Thursday 16 November 2017

How to succeed in the world of music and culture

Ok, let me put a few cards on the table. In 1979 I started a business that has grown to be one of the worlds leading centres for musicians to rehearse and record. We have musicians coming from across the world to record music. This week it is one of Africa's finest musicians Fiston Lusambo, working on his latest album.

The studio business runs without subsidies and is unencumbered with debt. I'm also on the organising committee for Mill Hill Music Festival. This is one of the few music festivals that receives no subsidies from the taxpayer. We put on Opera, classical music, Jazz and a whole host of other music. The finances of the festival are extremely healthy and this years festival was a great success. I also help organise a whole stack of other festivals and events. I mentor bands and artist and advise them on how to have a sustainable career. This year, as one example, I've helped a band called The Black Doldrums. As a direct result of my advice on crowd funding, marketing and merchandising, they've managed to release an album, sign a record deal, tour the US and UK and elevate their career. I explained how they could use crowdfunding and merchandising to develop their potential. As a result of this advice they are on tour as we write this and recording their second album.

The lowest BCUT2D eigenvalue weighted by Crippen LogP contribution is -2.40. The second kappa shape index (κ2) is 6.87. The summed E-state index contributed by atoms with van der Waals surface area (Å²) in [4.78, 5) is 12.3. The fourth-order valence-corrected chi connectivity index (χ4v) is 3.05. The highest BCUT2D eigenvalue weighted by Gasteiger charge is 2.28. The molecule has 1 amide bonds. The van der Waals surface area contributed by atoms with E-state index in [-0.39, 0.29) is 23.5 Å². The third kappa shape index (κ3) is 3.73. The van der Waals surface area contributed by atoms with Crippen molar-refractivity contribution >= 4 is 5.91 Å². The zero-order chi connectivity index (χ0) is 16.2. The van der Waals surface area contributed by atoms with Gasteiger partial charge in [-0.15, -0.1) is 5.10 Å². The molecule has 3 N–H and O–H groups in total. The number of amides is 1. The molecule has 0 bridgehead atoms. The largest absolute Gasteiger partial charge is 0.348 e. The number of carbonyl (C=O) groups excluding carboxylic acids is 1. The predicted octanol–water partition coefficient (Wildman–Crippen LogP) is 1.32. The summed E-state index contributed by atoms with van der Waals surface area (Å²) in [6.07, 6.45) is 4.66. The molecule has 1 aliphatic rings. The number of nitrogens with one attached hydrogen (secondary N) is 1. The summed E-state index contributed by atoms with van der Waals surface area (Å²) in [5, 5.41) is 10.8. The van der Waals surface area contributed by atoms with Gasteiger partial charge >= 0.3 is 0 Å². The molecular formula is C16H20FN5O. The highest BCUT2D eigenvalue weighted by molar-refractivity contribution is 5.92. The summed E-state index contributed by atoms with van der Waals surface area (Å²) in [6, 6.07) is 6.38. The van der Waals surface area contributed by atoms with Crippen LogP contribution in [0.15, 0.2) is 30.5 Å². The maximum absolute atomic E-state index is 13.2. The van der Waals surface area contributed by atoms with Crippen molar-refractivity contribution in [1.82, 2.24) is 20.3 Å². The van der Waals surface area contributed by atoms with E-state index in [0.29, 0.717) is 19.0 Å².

I'm in the lucky position that by and large I can pick and choose what I want to work on, because I've been successful. It may surprise you to learn that people pay me to advise them and speak at events. I generally only do this when it is something I am interested in. Generally I don't seek a fee as I really don't need the cash, but if it is a commercial organisation and they are doing good things I will take a fee.

Generally most people treat me with respect and recognise that I know what I am talking about. I understand music and I know many of the worlds top musicians. I apologise for writing this "I am wonderful" blog. I generally don't really like telling the world what a marvellous person I am. I didn't get into music for accolades, I do it because I love it and it is life enhancing. But I do know what I am talking about and I have the CV to prove it.

So what is my secret? How do you succeed in music and culture? Well there is no secret at all. There are three simple elements.

1. Hard work. If you are not prepared for the slog, don't bother. For me, this has not come over a few days or weeks. It's been nearly four decades. I am constantly exhausted. Late nights, early mornings, crisis after crisis, people continually lying, bs'ing and letting you down. The earth is promised and nothing delivered. I've built studios from materials I've reclaimed from skips, rigged PA's for festivals in torrential rain and lightening, threatened gig promoters with physical violence when faced with non payment of commitments, consoled artists after personal tragedy, done my back in lifting heavy PA gear, seen relationships fail when I've been to busy to nurture them. The upside has been awesome but the downside is soul destroying at times.